The pharmaceutical industry is beginning to reap a windfall from a surprisingly lucrative niche market, that is drugs for poor people. That will be $2 billion or more this year, as a result of the transfer of millions of low-income people into the new Medicare Part D drug program that went into effect in January. The cost of medication will be higher than what was paid under the federal-state Medicaid programs for the poor. 6.5 million low-income elderly people or younger disabled poor people were automatically transferred to Part D program for drug coverage. Instead of having a deal with Medicaid with the states, that must receive the lowest possible price by law, the drug markers now deal with commercial insurers. Antipsychotic drugs make up a large part of this financial windfall. About two million of the people transferred to Part D are disabled and younger than 65 and more than half of them have mental health problems. In the past, Medicaid was 80% to 90% of the total market for some high-end antipsychotic drugs.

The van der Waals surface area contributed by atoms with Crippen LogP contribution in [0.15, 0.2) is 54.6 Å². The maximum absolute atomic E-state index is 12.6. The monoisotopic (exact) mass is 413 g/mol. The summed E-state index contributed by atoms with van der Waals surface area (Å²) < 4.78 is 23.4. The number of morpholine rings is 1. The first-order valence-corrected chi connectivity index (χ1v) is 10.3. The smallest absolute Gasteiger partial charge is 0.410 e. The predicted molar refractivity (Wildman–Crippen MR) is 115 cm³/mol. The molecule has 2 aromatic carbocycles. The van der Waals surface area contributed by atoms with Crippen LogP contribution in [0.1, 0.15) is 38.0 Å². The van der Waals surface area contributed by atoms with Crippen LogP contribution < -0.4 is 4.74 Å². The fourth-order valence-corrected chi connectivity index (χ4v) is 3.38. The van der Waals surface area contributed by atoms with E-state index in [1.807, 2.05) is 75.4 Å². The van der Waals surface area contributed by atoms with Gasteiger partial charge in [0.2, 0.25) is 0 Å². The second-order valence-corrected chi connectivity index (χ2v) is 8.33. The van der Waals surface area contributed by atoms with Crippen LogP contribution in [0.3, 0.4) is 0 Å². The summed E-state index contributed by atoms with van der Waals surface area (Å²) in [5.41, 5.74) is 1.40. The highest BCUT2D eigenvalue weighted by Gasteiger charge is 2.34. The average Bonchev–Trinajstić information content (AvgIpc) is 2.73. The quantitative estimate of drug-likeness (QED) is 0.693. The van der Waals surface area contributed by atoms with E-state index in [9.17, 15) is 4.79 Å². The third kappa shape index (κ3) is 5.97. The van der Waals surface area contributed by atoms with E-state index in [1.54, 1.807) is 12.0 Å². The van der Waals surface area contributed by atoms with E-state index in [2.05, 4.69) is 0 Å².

The drug companies of course don’t want the public to know that our President and Congress have allowed them to rip the taxpayers off. As we explained when this program was in its formative stages, that it would cost us and profit drug companies by more than $1.2 trillion, are you now getting the message? This is theft on a colossal scale.